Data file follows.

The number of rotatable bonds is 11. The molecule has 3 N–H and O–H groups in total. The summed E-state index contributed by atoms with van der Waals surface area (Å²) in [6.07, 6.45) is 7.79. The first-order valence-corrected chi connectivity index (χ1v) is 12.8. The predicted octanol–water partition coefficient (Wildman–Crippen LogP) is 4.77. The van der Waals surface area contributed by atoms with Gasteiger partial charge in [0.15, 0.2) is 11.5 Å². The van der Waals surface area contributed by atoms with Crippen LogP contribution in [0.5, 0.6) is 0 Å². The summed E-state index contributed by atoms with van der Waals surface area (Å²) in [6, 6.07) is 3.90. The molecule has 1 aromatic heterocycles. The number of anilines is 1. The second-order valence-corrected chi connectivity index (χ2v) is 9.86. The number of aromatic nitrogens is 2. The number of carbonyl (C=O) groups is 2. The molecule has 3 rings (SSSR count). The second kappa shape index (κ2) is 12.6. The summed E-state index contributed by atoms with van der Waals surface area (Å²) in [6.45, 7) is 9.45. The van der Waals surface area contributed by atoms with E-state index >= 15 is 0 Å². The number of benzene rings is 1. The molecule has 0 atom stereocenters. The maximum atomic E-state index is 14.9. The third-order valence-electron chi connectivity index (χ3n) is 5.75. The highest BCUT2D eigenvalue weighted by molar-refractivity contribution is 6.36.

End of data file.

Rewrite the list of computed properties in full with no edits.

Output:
The number of rotatable bonds is 11. The molecule has 3 N–H and O–H groups in total. The summed E-state index contributed by atoms with van der Waals surface area (Å²) in [6.07, 6.45) is 7.79. The first-order valence-corrected chi connectivity index (χ1v) is 12.8. The predicted octanol–water partition coefficient (Wildman–Crippen LogP) is 4.77. The van der Waals surface area contributed by atoms with Gasteiger partial charge in [0.15, 0.2) is 11.5 Å². The van der Waals surface area contributed by atoms with Crippen LogP contribution in [0.5, 0.6) is 0 Å². The summed E-state index contributed by atoms with van der Waals surface area (Å²) in [6, 6.07) is 3.90. The molecule has 1 aromatic heterocycles. The number of anilines is 1. The second-order valence-corrected chi connectivity index (χ2v) is 9.86. The number of aromatic nitrogens is 2. The number of carbonyl (C=O) groups is 2. The molecule has 3 rings (SSSR count). The second kappa shape index (κ2) is 12.6. The summed E-state index contributed by atoms with van der Waals surface area (Å²) in [6.45, 7) is 9.45. The van der Waals surface area contributed by atoms with E-state index >= 15 is 0 Å². The number of benzene rings is 1. The molecule has 0 atom stereocenters. The maximum atomic E-state index is 14.9. The third-order valence-electron chi connectivity index (χ3n) is 5.75. The highest BCUT2D eigenvalue weighted by molar-refractivity contribution is 6.36.